So, how can we help up to its feet this ground, which is just rushing down towards us, down the mountain flank, and promptly landing on its nose, not on ours, please? This nice, comradely mountain—also a face which has fallen and no one wants to help up. The mountain has dropped its mask. Now it already looks different from how it did a little while ago, when it was still whole. Perhaps houses will even have to be evacuated? Watch out, that could mean loss of homeland and lead to critical situations! I wish I could plan an early warning system, but would need help, so that the life of these people here could be maintained to the same high standards they are used to, inclusive of the deep freeze cabinet, into which at least one whole deer would fit if it were foolish enough to go into it. And also inclusive of a glazed conservatory, in which things could very well be a bit more exotic, if we had been sent the appropriate catalog, which we ordered on the phone.
What is one to make of such facetiousness, of such clumsy bludgeoning prose, such a wayward use of metaphor? And what is one to think of the fact that Greed was Jelinek’s most recent novel when she was awarded the Nobel Prize and hence the work most immediately before the Swedish committee? We are used to the idea that the Nobel often goes to writers engaged in an anti-establishment polemic with their cultures of origin. It is hard to keep politics out of international prizes and the rebel from another land is an attractive figure. Jelinek had been vociferous in her opposition to Jörg Haider’s extreme right-wing Austrian Freedom Party, which caused concern in the European Community when it became part of Austria’s government in 1999. The Swedish judges also seem sensitive to the national literary awards that a writer has received, and perhaps precisely this continuing awareness that the Austrian establishment has never confronted its Nazi past prompts the country’s liberal intelligentsia to reward those who speak out courageously on the matter. Jelinek has received every major Austrian and German literary prize. That said, the social criticism she offers seems simplistic, rancorous, and willfully unhelpful, while Greed itself is unreadable: I recall not a single moment of pleasure turning its pages, not a single insight that impressed. Jelinek’s selection for the Nobel, said resigning jury member Knut Ahnlund, “has not only done irreparable damage to all progressive forces, it has also confused the general view of literature as an art.”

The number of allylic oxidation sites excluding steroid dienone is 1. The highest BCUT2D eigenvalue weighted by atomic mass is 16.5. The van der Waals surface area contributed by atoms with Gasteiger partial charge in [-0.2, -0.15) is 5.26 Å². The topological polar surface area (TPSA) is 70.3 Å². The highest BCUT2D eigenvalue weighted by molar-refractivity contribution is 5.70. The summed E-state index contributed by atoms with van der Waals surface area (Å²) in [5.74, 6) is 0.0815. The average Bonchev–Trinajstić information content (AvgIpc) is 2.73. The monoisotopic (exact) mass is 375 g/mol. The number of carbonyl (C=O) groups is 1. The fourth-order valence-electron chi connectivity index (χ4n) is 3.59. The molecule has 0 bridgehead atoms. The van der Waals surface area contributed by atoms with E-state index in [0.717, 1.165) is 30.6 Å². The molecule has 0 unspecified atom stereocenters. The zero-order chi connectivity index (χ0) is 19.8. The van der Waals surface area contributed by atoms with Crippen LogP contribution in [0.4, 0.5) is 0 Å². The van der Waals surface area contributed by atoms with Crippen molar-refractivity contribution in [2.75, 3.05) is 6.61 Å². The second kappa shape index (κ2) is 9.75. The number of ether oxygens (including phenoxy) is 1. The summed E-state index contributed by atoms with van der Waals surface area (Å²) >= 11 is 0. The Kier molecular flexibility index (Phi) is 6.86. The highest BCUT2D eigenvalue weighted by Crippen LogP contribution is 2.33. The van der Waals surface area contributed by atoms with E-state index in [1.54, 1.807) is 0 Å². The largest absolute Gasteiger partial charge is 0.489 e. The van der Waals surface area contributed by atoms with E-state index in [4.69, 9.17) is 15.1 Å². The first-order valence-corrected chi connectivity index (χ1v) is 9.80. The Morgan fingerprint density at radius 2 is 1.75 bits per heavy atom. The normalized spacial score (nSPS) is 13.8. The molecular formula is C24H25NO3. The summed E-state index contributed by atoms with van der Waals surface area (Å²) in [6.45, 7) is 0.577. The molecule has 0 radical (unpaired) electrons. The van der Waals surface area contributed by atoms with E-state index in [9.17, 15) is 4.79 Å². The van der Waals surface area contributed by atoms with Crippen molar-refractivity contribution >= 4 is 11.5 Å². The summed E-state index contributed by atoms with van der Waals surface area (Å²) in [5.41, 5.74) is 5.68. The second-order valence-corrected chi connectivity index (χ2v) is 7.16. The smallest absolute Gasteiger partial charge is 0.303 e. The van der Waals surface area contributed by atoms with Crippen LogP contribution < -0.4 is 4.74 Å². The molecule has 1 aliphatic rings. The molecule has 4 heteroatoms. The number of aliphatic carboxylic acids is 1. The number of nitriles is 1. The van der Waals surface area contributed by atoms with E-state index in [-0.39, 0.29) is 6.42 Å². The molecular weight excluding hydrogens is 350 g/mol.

Perhaps part of our difficulty with Greed lies in the limits of translation. Any serious quarrel with our culture of origin is also and inevitably a quarrel about language, the values it enshrines and the thought-patterns it tends to impose. Jelinek, who translated Thomas Pynchon’s Gravity’s Rainbow, has often observed that she does not see how her writing can be successfully translated, depending as it does on an intensive use of wordplay and intertextual allusion that only an Austrian or German could understand. Readers of this review will already have wondered, for example, how closely the puns I quoted in the English translations can have matched the original German. Indeed, comparing the English texts of The Piano Teacher and Greed with the German, one finds that puns turn up in different places, create different effects, and often come at the expense of clarity and fluency. Here, in Greed, is a moment when a young woman goes to church leaving an elderly, incontinent, bedridden woman alone with no one to change her diaper:
The old dear can just lie there in her own shit until evening, or until she rusts, we’re going to evening mass now, she has to stand firm [durchhalten] until it’s time to go to bed, the old dear, not the Church, it has already stood firm for much longer and doesn’t need any diapers either.
Durchhalten is standard German for “holding on” in the sense of not moving one’s bowels. It’s hard to imagine anyone using “stand firm” for this in English. The expression is there only to prepare the pun. This feeling that a wrong note has been struck is constant throughout the translation and robs the work of the linguistic conviction it presumably has in the German. If the text did originally have the music that both Jelinek and the Nobel committee speak of, it has now disappeared.
How far the translation problem contributes to the book’s failure in the English edition is hard to say. In any event, the comedy remains that Jelinek, locked as she is into a very specific cultural and linguistic context, was the least likely of candidates for international canonization. “I’m a provincial phenomenon..,” she tells us. “Just as I can’t take my body anywhere [Jelinek finds it impossible to travel] so my language can’t be moved around either. My language and I watch TV together of an evening since we can’t go anywhere else.” Readers of Greed may wish it had stayed that way.
July 19, 2007
See the interview with Hans-Jürgen Heinrichs in his book Schreiben ist das bessere Leben: Gespräche mit Autoren (Munich: Kunstmann, 2006) p. 21. ↩
See the interview with Gitta Honegger in the journal Theater, Vol. 36, No. 2 (Duke University Press, 2006), p. 29. The issue, edited by Tom Sellar, also includes an essay by Honegger on Jelinek, as well as English translations of three of Jelinek’s Princess Plays: “Snow White,” “Sleeping Beauty,” and “Jackie.” ↩